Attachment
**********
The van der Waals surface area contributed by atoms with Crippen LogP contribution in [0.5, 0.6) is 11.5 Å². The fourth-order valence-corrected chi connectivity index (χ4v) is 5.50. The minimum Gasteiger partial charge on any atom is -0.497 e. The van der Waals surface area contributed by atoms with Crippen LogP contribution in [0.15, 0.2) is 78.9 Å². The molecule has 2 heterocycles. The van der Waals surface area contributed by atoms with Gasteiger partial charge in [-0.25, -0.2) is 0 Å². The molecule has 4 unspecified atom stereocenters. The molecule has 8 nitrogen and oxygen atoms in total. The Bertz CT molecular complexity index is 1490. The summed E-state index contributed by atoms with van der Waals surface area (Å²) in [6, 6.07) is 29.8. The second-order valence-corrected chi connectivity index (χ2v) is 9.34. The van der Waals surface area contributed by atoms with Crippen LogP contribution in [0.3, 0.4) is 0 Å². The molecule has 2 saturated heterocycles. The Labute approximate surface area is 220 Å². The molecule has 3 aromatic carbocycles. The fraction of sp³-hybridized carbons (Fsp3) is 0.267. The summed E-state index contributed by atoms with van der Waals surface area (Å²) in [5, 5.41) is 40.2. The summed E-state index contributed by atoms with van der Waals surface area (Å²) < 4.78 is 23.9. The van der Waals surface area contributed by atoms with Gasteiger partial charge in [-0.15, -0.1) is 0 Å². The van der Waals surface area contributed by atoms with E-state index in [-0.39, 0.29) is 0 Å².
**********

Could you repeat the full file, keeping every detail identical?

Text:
The van der Waals surface area contributed by atoms with Crippen LogP contribution in [0.5, 0.6) is 11.5 Å². The fourth-order valence-corrected chi connectivity index (χ4v) is 5.50. The minimum Gasteiger partial charge on any atom is -0.497 e. The van der Waals surface area contributed by atoms with Crippen LogP contribution in [0.15, 0.2) is 78.9 Å². The molecule has 2 heterocycles. The van der Waals surface area contributed by atoms with Gasteiger partial charge in [-0.25, -0.2) is 0 Å². The molecule has 4 unspecified atom stereocenters. The molecule has 8 nitrogen and oxygen atoms in total. The Bertz CT molecular complexity index is 1490. The summed E-state index contributed by atoms with van der Waals surface area (Å²) in [6, 6.07) is 29.8. The second-order valence-corrected chi connectivity index (χ2v) is 9.34. The van der Waals surface area contributed by atoms with Crippen LogP contribution in [0.3, 0.4) is 0 Å². The molecule has 2 saturated heterocycles. The Labute approximate surface area is 220 Å². The molecule has 3 aromatic carbocycles. The fraction of sp³-hybridized carbons (Fsp3) is 0.267. The summed E-state index contributed by atoms with van der Waals surface area (Å²) in [5, 5.41) is 40.2. The summed E-state index contributed by atoms with van der Waals surface area (Å²) < 4.78 is 23.9. The van der Waals surface area contributed by atoms with Gasteiger partial charge in [-0.15, -0.1) is 0 Å². The van der Waals surface area contributed by atoms with E-state index in [-0.39, 0.29) is 0 Å².